OUP (2017) p/b 251pp £9.99 (ISBN 9780199644148)
This addition to the Oxford ‘World’s Classics’ Series contains three very accessible philosophical works from the final two years of Cicero’s life: Tusculan Disputations, On Old Age and On Friendship. Two letters from Cicero’s extensive collection, one from Cicero to Gaius Matius and Matius’ subsequent reply, written during the same period and concerning their friendship, are also included as an interesting appendix.
D.’s accurate, lucid and readable translation is accompanied and framed by a most informative introduction and notes by Miriam Griffin. G.’s introduction covers Cicero’s political career as well as his philosophical writings and explains his motivation for the latter. Each of the three works is prefaced by a synopsis; a chronology of Cicero’s life and a select bibliography complete the volume.
Tusculan Disputations was addressed to an unspecified young person and was probably written in response to the death of Cicero’s beloved daughter, Tullia, although some commentators believe that his despair in 45 BC at Caesar’s dictatorship was the main motivation. His avowed intention was to present well-written philosophy in Latin, encompassing the views of the great Greek philosophers, but adding Roman morality and wisdom: ‘… my conviction has always been that our forefathers have shown more wisdom than the Greeks, either in making their own discoveries or in improving upon what they took from them…’. He created a dramatic vehicle in five books, representing five days of discussions, with some parts written as a Socratic dialogue. Later scribes added ‘A’ and ‘M’ to represent the interlocutors, and D. retains these in his translation. The topics addressed are death, pain, distress, the role of rational argument as a cure for such evils, and the search for happiness. Cicero debates and amplifies the views of a wide range of Greek philosophers, adding his own thoughts and interpretations. At the end he makes it clear that he has produced this work to help him to endure his own sorrows.
Much of On Old Age is still relevant today, as we come to terms with increased longevity. Cicero used Cato the Elder, then aged 83, as his mouthpiece in this work, in a staged discussion with Laelius and Scipio. He points out that: ‘the racetrack of life is fixed, and nature has only one path, which is run once only: and each part of life has been given its own appropriate quality…’. An old man is compared to the helmsman of a ship, who may not run around in the manner of the rest of the crew, but who plays a vital part in the voyage. He also points out how successful and content many elderly farmers are. Cato explains that he is glad to be rid of the ‘cruel master’, as Sophocles described sexual impulses, but can still enjoy conversation and dining moderately with friends. In his closing remarks he comments that old age is no burden to him, but a source of pleasure.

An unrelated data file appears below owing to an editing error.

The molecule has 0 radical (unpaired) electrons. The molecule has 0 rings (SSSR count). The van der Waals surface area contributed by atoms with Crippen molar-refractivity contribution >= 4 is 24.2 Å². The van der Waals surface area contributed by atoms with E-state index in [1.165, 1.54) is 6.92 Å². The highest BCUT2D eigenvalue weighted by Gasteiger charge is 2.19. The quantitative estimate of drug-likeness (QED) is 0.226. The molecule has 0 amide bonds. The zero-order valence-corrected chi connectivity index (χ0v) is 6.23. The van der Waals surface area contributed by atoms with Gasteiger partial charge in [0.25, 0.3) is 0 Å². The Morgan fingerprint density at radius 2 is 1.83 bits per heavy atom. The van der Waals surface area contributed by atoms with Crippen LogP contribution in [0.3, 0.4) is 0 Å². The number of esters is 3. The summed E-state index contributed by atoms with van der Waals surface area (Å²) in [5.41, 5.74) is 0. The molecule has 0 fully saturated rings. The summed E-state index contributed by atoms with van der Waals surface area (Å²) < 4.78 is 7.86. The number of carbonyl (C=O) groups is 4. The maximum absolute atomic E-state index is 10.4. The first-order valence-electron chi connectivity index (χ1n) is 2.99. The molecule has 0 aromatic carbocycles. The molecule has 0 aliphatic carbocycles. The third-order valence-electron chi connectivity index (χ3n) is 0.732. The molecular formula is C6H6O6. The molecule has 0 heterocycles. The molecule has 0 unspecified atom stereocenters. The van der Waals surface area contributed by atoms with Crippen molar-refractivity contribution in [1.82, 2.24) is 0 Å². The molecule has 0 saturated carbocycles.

The final treatise in this volume is On Friendship. This time Laelius is the main speaker, in conversation with two of his sons-in-law. His view is clear: ‘For friendship is nothing other than a shared set of views on all matters human and divine, together, with goodwill and affection,…with the exception of wisdom, it is the greatest gift bestowed on man by the immortal gods.’ This is supported in the ensuing text by many specific examples, mainly drawn from Roman history, and Laelius concludes that nothing other than virtue is finer than friendship.
This book provides much thought-provoking material and serves as an excellent introduction to a different side of Cicero for those who are only familiar with his oratorical works and political manoeuvrings. It will appeal both to those who are already well-versed in philosophy and to those who come new to this discipline.